Extract The majority of so-called “conscientious objection” is exercised today in reproductive healthcare and is not really about protecting the right to conscience. It’s about a person in a privileged position of authority (there by choice) imposing their personal beliefs on a vulnerable other in a dependent position (not there by choice).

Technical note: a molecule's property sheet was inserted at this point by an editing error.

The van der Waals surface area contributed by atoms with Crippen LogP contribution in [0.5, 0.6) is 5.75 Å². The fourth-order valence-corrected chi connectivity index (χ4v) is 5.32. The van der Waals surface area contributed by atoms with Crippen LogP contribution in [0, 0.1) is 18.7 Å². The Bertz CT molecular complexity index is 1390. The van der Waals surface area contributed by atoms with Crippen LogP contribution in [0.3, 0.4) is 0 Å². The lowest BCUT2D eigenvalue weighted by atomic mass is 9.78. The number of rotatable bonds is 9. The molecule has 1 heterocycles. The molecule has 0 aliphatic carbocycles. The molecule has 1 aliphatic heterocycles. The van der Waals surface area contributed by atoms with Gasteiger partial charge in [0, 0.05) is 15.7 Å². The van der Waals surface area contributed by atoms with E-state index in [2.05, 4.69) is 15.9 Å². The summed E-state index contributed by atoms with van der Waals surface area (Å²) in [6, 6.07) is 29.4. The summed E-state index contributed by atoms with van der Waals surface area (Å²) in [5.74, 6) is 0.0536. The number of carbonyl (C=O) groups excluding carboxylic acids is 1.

Abstract Although for centuries conscientious objection was primarily claimed by those who for religious or ethical reasons refused to join the ranks of the military (whether out of a general principle or in response to a particular violent conflict), in recent decades a significant broadening of the concept can be seen. In Thailand, for example, doctors recently refused medical attention to injured policemen suspected of having violently repressed a demonstration. In Argentina a few public defenders have rejected for conscientious reasons to represent individuals accused of massive human rights violations. In different countries all over the world there are doctors who refuse to perform euthanasia, schoolteachers who reject to teach the theory of evolution, and students who refuse to attend biology classes where frogs are dissected.